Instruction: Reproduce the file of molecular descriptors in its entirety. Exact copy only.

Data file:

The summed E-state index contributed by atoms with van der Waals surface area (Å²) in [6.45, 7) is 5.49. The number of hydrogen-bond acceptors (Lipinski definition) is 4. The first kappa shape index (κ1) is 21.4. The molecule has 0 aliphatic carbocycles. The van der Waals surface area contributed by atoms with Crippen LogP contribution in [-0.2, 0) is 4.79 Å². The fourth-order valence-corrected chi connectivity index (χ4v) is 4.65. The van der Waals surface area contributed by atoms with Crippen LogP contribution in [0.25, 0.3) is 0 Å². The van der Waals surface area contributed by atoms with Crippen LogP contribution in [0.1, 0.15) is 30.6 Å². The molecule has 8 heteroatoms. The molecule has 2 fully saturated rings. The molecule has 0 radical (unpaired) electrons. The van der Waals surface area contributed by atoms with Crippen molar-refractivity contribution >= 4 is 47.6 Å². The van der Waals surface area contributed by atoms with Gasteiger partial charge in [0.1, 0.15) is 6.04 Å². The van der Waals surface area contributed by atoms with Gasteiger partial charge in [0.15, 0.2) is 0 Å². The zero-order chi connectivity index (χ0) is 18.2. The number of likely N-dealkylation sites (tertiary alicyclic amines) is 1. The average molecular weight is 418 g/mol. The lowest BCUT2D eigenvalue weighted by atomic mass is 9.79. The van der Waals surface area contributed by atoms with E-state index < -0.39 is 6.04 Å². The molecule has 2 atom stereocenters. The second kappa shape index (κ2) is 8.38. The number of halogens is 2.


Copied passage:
The summed E-state index contributed by atoms with van der Waals surface area (Å²) in [6.45, 7) is 5.49. The number of hydrogen-bond acceptors (Lipinski definition) is 4. The first kappa shape index (κ1) is 21.4. The molecule has 0 aliphatic carbocycles. The van der Waals surface area contributed by atoms with Crippen LogP contribution in [-0.2, 0) is 4.79 Å². The fourth-order valence-corrected chi connectivity index (χ4v) is 4.65. The van der Waals surface area contributed by atoms with Crippen LogP contribution in [0.25, 0.3) is 0 Å². The van der Waals surface area contributed by atoms with Crippen LogP contribution in [0.1, 0.15) is 30.6 Å². The molecule has 8 heteroatoms. The molecule has 2 fully saturated rings. The molecule has 0 radical (unpaired) electrons. The van der Waals surface area contributed by atoms with Crippen molar-refractivity contribution >= 4 is 47.6 Å². The van der Waals surface area contributed by atoms with Gasteiger partial charge in [0.1, 0.15) is 6.04 Å². The van der Waals surface area contributed by atoms with Gasteiger partial charge in [0.15, 0.2) is 0 Å². The zero-order chi connectivity index (χ0) is 18.2. The number of likely N-dealkylation sites (tertiary alicyclic amines) is 1. The average molecular weight is 418 g/mol. The lowest BCUT2D eigenvalue weighted by atomic mass is 9.79. The van der Waals surface area contributed by atoms with E-state index < -0.39 is 6.04 Å². The molecule has 2 atom stereocenters. The second kappa shape index (κ2) is 8.38. The number of halogens is 2.